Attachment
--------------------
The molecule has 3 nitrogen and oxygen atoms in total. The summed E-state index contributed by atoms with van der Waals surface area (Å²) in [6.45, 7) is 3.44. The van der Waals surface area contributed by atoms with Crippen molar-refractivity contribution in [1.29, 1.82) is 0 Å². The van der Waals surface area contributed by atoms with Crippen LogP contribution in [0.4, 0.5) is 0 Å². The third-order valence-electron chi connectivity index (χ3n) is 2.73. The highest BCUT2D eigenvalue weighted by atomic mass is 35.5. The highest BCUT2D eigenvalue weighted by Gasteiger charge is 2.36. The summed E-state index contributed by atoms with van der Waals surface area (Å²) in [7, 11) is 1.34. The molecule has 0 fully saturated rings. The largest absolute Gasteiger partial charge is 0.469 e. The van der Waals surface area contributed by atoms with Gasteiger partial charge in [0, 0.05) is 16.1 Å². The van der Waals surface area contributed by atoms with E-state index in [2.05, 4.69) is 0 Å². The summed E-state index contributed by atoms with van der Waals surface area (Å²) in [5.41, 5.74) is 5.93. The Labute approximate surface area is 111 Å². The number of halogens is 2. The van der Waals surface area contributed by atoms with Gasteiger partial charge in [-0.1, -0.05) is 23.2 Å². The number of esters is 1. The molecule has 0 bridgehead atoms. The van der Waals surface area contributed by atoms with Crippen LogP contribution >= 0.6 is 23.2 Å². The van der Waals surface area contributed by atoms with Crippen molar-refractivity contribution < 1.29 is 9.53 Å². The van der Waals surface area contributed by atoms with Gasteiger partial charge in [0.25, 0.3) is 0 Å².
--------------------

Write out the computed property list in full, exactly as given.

The molecule has 3 nitrogen and oxygen atoms in total. The summed E-state index contributed by atoms with van der Waals surface area (Å²) in [6.45, 7) is 3.44. The van der Waals surface area contributed by atoms with Crippen molar-refractivity contribution in [1.29, 1.82) is 0 Å². The van der Waals surface area contributed by atoms with Crippen LogP contribution in [0.4, 0.5) is 0 Å². The third-order valence-electron chi connectivity index (χ3n) is 2.73. The highest BCUT2D eigenvalue weighted by atomic mass is 35.5. The highest BCUT2D eigenvalue weighted by Gasteiger charge is 2.36. The summed E-state index contributed by atoms with van der Waals surface area (Å²) in [7, 11) is 1.34. The molecule has 0 fully saturated rings. The largest absolute Gasteiger partial charge is 0.469 e. The van der Waals surface area contributed by atoms with Gasteiger partial charge in [0, 0.05) is 16.1 Å². The van der Waals surface area contributed by atoms with E-state index in [2.05, 4.69) is 0 Å². The summed E-state index contributed by atoms with van der Waals surface area (Å²) in [5.41, 5.74) is 5.93. The Labute approximate surface area is 111 Å². The number of halogens is 2. The van der Waals surface area contributed by atoms with Gasteiger partial charge in [-0.1, -0.05) is 23.2 Å². The number of esters is 1. The molecule has 0 bridgehead atoms. The van der Waals surface area contributed by atoms with Crippen LogP contribution >= 0.6 is 23.2 Å². The van der Waals surface area contributed by atoms with Crippen molar-refractivity contribution < 1.29 is 9.53 Å². The van der Waals surface area contributed by atoms with Gasteiger partial charge in [0.25, 0.3) is 0 Å².